WASHINGTON (BLOOMBERG) – The renewed surge in Covid-19 infections is threatening to further divide the world economy between the rich and poor, potentially damaging overall global growth if the fresh outbreaks spread or if key sources of demand falter.
More people were diagnosed with Covid-19 last week than any other since the pandemic began.
The World Health Organisation has warned that new infections are increasing everywhere except Europe, led by rocketing numbers in India with cases also rising in Argentina, Turkey and Brazil.
That is casting a shadow over a previously vigorous global economic rebound given that failure to control the virus or get vaccines distributed evenly risks driving new mutations, first in emerging markets and then on to developed nations that had been beating the pandemic back.
Even if that does not happen, a two-speed recovery will restrain even inoculated countries by limiting foreign demand for their goods and destabilising supply chains.
The International Monetary Fund said in March that the recovery will miss out on a US$9 trillion (S$12 trillion) bump by 2025 unless faster progress is made in ending the health crisis.
Emerging and developing economies accounted for two thirds of global growth before the pandemic and around 86 per cent of the world’s population. The World Bank told them just this week that they must prepare for the possibility of their recoveries losing steam.
India – where a new wave of infections is undermining a nascent economic rival – alone is the world’s sixth largest economy.
“The new case spikes represent a reality check for the world economy as it is clear that the pandemic is nowhere close to being over,” said Ms Tuuli McCully, head of Asia-Pacific economics at Scotiabank. “Many lower-income economies continue to face severe Covid-19 related challenges and have a long road ahead before they are back to ‘normalcy’.”
More than 944 million vaccinations have been administered across 170 countries, according to data collected by Bloomberg – enough doses for 6.2 per cent of the global population. But the distribution is lopsided with the highest income countries getting vaccinated about 25 times faster than those with the lowest.
“I see it as a race between virus mutations and vaccine roll-out,” said Mr Rob Subbaraman, head of global markets research at Nomura Holdings. “Many people are not aware that while the 1918 Spanish flu is believed to have started in the US and then spread to Europe, in the end the countries that suffered most were in emerging markets. It’s an ominous sign of history repeating itself.”
Markets are showing signs of jitters. A gauge of stocks in Asia has lagged global peers this month, while the Indian rupee is this week’s worst-performing currency in the region. Investors have sought out traditional havens like the Japanese yen, and rewarded those with better track records of managing the outbreak such as the Israeli shekel, Taiwanese dollar and the British pound.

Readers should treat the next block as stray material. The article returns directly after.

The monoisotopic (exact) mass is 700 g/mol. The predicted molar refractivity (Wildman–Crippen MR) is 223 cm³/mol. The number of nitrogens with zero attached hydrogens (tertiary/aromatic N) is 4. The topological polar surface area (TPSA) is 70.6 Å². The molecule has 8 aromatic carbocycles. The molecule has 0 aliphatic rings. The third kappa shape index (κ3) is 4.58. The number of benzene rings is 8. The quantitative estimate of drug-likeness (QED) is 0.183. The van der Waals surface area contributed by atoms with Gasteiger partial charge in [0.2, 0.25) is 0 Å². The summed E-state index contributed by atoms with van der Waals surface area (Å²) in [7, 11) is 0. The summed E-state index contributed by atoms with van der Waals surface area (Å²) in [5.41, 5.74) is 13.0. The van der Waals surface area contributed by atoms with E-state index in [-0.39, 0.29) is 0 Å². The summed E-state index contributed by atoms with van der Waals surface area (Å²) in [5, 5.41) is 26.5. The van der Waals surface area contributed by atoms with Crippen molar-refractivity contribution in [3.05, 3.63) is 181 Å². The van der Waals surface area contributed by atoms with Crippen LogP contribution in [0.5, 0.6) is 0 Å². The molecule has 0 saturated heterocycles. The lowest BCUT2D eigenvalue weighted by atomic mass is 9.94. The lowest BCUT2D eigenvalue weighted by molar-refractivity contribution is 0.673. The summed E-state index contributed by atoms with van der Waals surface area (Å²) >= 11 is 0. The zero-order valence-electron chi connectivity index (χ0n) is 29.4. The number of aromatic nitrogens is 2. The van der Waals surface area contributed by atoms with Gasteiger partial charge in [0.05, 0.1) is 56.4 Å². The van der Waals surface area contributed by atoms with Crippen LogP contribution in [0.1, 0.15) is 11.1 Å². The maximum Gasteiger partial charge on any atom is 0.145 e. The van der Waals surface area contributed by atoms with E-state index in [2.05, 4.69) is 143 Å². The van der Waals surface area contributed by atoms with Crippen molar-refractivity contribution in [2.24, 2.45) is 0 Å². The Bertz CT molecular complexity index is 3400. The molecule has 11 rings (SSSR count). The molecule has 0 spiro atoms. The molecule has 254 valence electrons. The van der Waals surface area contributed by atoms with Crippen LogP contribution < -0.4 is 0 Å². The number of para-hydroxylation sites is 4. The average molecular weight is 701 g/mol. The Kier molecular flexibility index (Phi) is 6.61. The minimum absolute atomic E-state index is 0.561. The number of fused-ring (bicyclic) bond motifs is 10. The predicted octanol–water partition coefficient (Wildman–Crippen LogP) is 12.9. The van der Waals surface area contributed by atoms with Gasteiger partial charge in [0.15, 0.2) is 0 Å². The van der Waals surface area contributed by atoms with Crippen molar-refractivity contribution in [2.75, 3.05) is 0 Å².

Companies most reliant on a reopening of the global economy are especially vulnerable and the latest infection surge is overshadowing a “priced to perfection re-open trade”, Mr Stephen Innes, chief global market strategist at Axicorp Financial Services in Sydney, wrote in a note to clients.
“The glaring problem is that despite strenuous efforts by the medical community around the globe, we are not even close to calling it a day so that people can start again or continue with things more productively,” according to Mr Innes.
The spread of cases threatens what was forecast to be a V-shaped recovery for global growth, led by the US and China. The IMF currently expects the world economy to grow 6 per cent this year, the most in four decades of data. But it knows that the longer the pandemic runs, the harder it will be to meet that forecast.
“The window of opportunity is closing fast,” managing director Kristalina Georgieva said. “The longer it takes to speed up vaccine production and roll-out, the harder it will be to achieve these gains.”
The IMF modelled a downside scenario in which supply bottlenecks in vaccine supply and other logistical problems allow existing virus variants to become entrenched and new mutations to occur, leading to delays for reaching herd immunity of six months in advanced economies and nine months in emerging markets.
Under such a scenario – with persistently high infection rates and deaths slowing the normalisation of mobility – global growth could be 1.5 percentage points less than in the base case scenario in 2021 and a further 1 percentage point below the baseline in 2022.
The pace of vaccinations over coming months and their ability to withstand new variants will dictate the recovery from here, according to Mr Ben Emons, managing director of global macro strategy at Medley Global Advisors in New York.
“It will take most of the second quarter to get visibility if the global roll out is truly succeeding against the variants,” Mr Emons said.
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